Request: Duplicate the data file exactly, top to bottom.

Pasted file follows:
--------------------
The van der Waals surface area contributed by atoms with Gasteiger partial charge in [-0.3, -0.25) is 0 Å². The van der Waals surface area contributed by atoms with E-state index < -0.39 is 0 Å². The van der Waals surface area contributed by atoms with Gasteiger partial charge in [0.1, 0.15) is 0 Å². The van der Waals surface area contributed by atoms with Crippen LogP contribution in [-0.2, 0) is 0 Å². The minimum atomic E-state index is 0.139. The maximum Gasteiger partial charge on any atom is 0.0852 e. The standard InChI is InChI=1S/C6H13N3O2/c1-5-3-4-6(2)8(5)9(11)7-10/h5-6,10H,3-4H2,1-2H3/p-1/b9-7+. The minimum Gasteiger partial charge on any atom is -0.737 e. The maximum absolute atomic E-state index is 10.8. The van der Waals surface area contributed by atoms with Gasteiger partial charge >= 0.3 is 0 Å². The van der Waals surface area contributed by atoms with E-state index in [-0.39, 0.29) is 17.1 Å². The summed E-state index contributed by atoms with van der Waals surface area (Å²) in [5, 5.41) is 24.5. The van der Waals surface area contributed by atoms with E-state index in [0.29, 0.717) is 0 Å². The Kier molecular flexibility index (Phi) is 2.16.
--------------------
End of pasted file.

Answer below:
The van der Waals surface area contributed by atoms with Gasteiger partial charge in [-0.3, -0.25) is 0 Å². The van der Waals surface area contributed by atoms with E-state index < -0.39 is 0 Å². The van der Waals surface area contributed by atoms with Gasteiger partial charge in [0.1, 0.15) is 0 Å². The van der Waals surface area contributed by atoms with Crippen LogP contribution in [-0.2, 0) is 0 Å². The minimum atomic E-state index is 0.139. The maximum Gasteiger partial charge on any atom is 0.0852 e. The standard InChI is InChI=1S/C6H13N3O2/c1-5-3-4-6(2)8(5)9(11)7-10/h5-6,10H,3-4H2,1-2H3/p-1/b9-7+. The minimum Gasteiger partial charge on any atom is -0.737 e. The maximum absolute atomic E-state index is 10.8. The van der Waals surface area contributed by atoms with Gasteiger partial charge >= 0.3 is 0 Å². The van der Waals surface area contributed by atoms with E-state index in [-0.39, 0.29) is 17.1 Å². The summed E-state index contributed by atoms with van der Waals surface area (Å²) in [5, 5.41) is 24.5. The van der Waals surface area contributed by atoms with E-state index in [0.29, 0.717) is 0 Å². The Kier molecular flexibility index (Phi) is 2.16.